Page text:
a.k.a. "The Oscar Messenger"

Posts tagged ‘applause’

“Les Miz” in IMAX! My Third Time! Bliss to the Max!!

“Les Miserables,” which is my #1 film of the year, can also be seen now in IMAX, which I didn’t know about until director Tom Hooper mentioned it in an interview. And so I HAD to see it for a THIRD time in a Whirlwind month of “Miz.”

There’s so much to say, and so little time…before I see “Les Miz” AGAIN! Yes! It’s THAT good! And THAT addictive!

FINALLY! Tickets were available for purchase by ordinary movie-goers. It has been sold out in NYC, since its’ opening Christmas Day, when it broke B.O. records, and it’s taking off to be a record-breaking hit all over the world! It may even go over $100 million internationally by the end of this weekend!

And they said musicals weren’t popular with the masses any more!

Well, “Les Miz” is bringing out a certain type of movie-goer those who’ve been STARVED for a great movie musical.

Since I was a kid, it was always the movie musicals that got me into movies in the first place. “Yankee Doodle Dandy” being run over and over and over again on Million Dollar Movie on televisioni on Ch.9. Every single day, maybe even twice a day, when I was a bespectacled, red-headed kid growing up in the Bronx. Then came “Les Girls” and that little boy thought all movies were SUPPOSED to sing.

So it’s grand, just grand that “Les Miserables” returns movies to its’ rightful place, right near OPERA. Opera used to be mass entertainment in its’ time, and I just love that “Les Miz” onscreen is totally sung through. And what wonderful,stirring, powerful music it is!

From those first three thrilling chords of “Look Down” “Ah-huh!” Klang! “Ah-huh” Klang! And the spectacular wreck of a ship hulk that gets hauled into view by literally hundreds of dirty, grimy slaves of the state, Jean Valjean main among them. Well, it shakes you and just takes your breath away at the same time!

Audiences for “Les Miz” come PRIMED now to applaud, it seems to me. At an invited (non-critics) screening I saw(my second time)(many Academy members in attendance) there was applause at least four times and cheering and standing and MORE applause at the end. And this was without any of the talent present, which ups the applause meter even more. Hugh Jackman’s name onscreen got applause at the end as did Anne Hathaway’s and Eddie Redmayne’s and strangely Helena Bonham-Carter’s.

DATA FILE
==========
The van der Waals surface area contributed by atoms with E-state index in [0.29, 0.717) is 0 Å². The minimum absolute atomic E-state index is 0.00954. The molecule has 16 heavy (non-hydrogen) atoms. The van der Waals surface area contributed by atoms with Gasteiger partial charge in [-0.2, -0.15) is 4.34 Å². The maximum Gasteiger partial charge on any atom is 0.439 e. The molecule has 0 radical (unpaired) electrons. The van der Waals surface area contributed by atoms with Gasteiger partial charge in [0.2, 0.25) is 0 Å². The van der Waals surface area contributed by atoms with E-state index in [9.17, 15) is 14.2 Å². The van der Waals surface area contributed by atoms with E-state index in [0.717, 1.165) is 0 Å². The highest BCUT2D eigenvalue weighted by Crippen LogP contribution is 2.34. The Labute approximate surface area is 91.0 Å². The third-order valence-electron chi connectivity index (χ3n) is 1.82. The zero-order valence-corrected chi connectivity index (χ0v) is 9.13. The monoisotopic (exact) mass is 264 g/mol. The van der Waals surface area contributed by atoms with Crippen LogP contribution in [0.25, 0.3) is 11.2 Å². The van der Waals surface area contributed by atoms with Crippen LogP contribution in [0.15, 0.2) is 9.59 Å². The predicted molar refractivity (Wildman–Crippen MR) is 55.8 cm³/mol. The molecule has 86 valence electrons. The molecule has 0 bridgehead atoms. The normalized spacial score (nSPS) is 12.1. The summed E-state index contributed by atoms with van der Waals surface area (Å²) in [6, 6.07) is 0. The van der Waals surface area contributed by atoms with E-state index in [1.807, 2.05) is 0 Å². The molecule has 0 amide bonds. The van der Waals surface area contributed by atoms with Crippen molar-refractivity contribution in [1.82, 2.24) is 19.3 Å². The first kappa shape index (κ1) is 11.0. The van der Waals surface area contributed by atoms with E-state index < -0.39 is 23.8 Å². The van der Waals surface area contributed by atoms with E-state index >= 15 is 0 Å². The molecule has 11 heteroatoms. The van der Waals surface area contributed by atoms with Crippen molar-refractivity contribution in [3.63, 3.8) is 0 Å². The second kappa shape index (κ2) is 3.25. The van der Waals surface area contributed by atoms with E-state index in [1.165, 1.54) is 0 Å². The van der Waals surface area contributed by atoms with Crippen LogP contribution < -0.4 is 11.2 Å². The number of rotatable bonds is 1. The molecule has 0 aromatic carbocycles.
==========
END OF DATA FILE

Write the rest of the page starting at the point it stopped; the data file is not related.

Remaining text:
Well, last night this paying, weekday night audience applauded at least EIGHT times!

Of course, Anne Hathaway’s brilliant, blistering, unforgettable solo “I Dreamed a Dream” got applause. And she’ll probably get an Oscar, too.

And then they didn’t really applaud again til “On My Own”, which had not gotten applause at the previous two screenings I attended. That’s Eponine’s rain-soaked solo essayed here by Samantha Barks.

Then, of course, after that, “One Day More” got a rousing hand, and it continued virtually unabated five times more til the magnificent ending! I was losing count in the glory of it all as the suspense mounted, and of course, the wonderful Eddie Redmayne got his hand in “Empty Chairs and Empty Tables,” and the Thernadiers (a super oily Sasha Baron Cohen and the equally slimy Helena Bonham-Carter) even got applauded when they got thrown out of Marius and Cosette’s wedding.! Cheers, too! Amazing!

The involvement of the audience was like at  Broadway show. But no Broadway show gets stopped with applause EIGHT times! At least! But this being a high-paced film, “Les Miserables” never paused for a moment. I don’t think the stage version ever got this much applause. Maybe the 10th and 25th anniversary concerts did. But they were EVENTS. This is just a blockbuster musical. Incredible. I’ve never seen anything like it in my life as a film critic.

“Les Miserables” never fails to disappoint. But I have to say that IMAX isn’t really necessary to see it in. Everything gets magnified and since the film is shot in extreme close-ups most of the time, it really is excessively CLOSE in Imax.Dizzying. I was counting the warts on Russell Crowe’s face. And then the hairs on the warts. I REALLY didn’t need to be THAT CLOSE. Too much information.

But his Javert is meant to scare. And he does. He’s the villain, and his strange, thunderous, bellowed singing is the film’s one discordant note, but it works, because he’s the one who’s out of sync with the melodious singing of the rest of the cast, as his character is out of sync, at war, with the rest of the world.